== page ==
The LiUNA official response to the Green New Deal was posted on February 7, and states: “It is exactly how not to successfully enact desperately needed infrastructure investment. It is exactly how not to enact a progressive agenda to address our nation’s dangerous income inequality. And it is exactly how not to win support for critical measures to curb climate change…. threatens to destroy workers’ livelihoods, increase divisions and inequality, and undermine the very goals it seeks to reach. In short, it is a bad deal.”

UPDATE:   On March 8, the Energy Committee of the AFL-CIO released a letter they sent to Senator Ed Markey and Representative Alexandria Ocasio Cortez, opposing the Green New Deal.   The Washington Post reported:  AFL-CIO criticizes Green New Deal, calling it ‘not achievable or realistic’” (March 12)  and  in a follow-up piece , “Labor opposition to Green New Deal could be a big obstacle” ( March 14).   More details are here, along with a link to a policy paper submitted by IBEW, United Mine Workers of America and others to the House Committee on Energy and Commerce in February 2019.

For all those who are still wandering through the mountains of Green New Deal articles and opinions:  Canada’s  National Observer published a very brief summary in  “What is the Green New Deal and how would it benefit society?   (reprinted from The Guardian in the U.K. ).  A more detailed explanation appears in The Green New Deal: Mobilizing for a Just, Prosperous and Sustainable Economy , a 14-page paper written by the originators of the concept, Rhianna Gunn-Wright and Robert Hockett at New Consensus, or their 2-page summary  . And here is the text of the GND Resolution tabled in the House of Representatives on February 7 2019: Recognizing the Duty of the Federal Government to create a Green New Deal  .

TUED conferences: A Social Power vision of Just Transition, and U.K. Energy Democracy

The international alliance of Trade Unions for Energy Democracy  convened two meetings over the summer of 2018, summarized in  Just Transition: A Revolutionary Idea – TUED Bulletin 73 , which summarizes an international conference held in New York in late May, and  Reclaiming UK Energy: What’s the Plan? – TUED Bulletin 75  , which summarizes meetings in the U.K. on June 28 and 29 to discuss different approaches to reclaiming the power sector, while honouring climate commitments and addressing energy poverty.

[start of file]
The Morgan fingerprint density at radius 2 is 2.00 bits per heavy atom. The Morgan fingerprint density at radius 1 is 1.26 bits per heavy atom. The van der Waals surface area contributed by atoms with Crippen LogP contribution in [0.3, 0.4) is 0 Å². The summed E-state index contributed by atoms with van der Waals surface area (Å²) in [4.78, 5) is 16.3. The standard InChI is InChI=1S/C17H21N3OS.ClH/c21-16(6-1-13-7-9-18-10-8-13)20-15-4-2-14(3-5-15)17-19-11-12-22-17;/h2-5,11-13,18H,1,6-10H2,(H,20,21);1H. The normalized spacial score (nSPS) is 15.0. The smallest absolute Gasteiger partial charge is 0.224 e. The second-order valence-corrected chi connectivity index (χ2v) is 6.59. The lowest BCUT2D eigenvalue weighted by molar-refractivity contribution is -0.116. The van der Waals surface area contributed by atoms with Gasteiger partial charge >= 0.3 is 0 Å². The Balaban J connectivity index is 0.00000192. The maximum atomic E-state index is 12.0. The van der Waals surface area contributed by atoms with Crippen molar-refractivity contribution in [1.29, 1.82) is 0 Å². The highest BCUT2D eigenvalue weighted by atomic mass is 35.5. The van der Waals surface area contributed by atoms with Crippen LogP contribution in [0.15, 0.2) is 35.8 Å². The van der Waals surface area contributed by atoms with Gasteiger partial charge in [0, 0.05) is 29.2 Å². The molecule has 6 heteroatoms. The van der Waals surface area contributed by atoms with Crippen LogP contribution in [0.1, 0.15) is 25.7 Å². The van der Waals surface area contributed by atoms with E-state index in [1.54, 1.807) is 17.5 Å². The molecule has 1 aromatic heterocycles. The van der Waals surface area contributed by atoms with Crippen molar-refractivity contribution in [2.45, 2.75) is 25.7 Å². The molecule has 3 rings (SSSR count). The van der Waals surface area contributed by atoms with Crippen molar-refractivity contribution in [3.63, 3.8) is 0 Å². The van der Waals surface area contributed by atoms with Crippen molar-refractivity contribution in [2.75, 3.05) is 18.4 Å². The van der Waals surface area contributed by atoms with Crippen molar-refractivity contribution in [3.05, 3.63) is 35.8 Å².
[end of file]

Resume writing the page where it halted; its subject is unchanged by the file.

The Just Transition international conference brought together representatives of 31 unions as well as 15 environmental, community-based, research and policy allies from both the global North and the South.  The Program is here  ;  links to videos of the presentations on YouTube  are here  . In Opening Remarks, Paula Finn, Associate Director of the Center for Labor, Community & Public Policy at the CUNY School of Labor and Urban Studies  “highlighted the necessity of confronting frankly and honestly the divisions within the global trade union movement—in particular divisions over “whether unmitigated economic growth and extractive capitalism must be challenged, or we can somehow ride the wave of ‘green jobs’ towards a solution of the climate crisis.”  Much of the discussion was based on the TUED’s Working Paper #11, Trade Unions and Just Transition: The Search for a Transformative Politics ( April 2018) by Sean Sweeney and John Treat and available from the Rose Luxemburg Stiflung  as part of its Climate Justice Dossier .   The Sweeney/Treat paper argues for a “Social Power vision” of Just Transition, which “ must be radically democratic and inclusive, and it must hold at its center a recognition that nothing short of a deep socioeconomic and ecological transition will be sufficient for the challenges our planet currently faces.” Watch Sean Sweeney summarize and discuss the paper in a video of Session 2: Broadening the Just Transition Debate: The Search for a Transformative Politics . Donald LaFleur, Vice-President of the  Canadian Labour Congress,  appears as a discussant to the paper at approximately minute 29 of the video.

The second TUED meeting of the summer of 2018 is summarized in Reclaiming UK Energy: What’s the Plan? – TUED Bulletin 75  .  The forty delegates attending  included GMB, UNISON UNITE, PCS, TSSA, Bakers Food and Allied Workers Union, National Education Union,  and the Trades Union Congress (TUC), along with allies including the Greener Jobs Alliance, Friends of the Earth Europe and Scotland, Transnational Institute and others from across Europe.  The Shadow Secretary of State for Business, Energy and Industrial Strategy of the U.K. Labour Party presented their current energy platform which focuses on establishing a number of regional public energy companies, and participated in a discussion of union policies and opinion.  In addition to the summary from the TUED Bulletin, a summary also appears in the July/August Newsletter of the Greener Jobs Alliance .  Documents on which discussion was based include: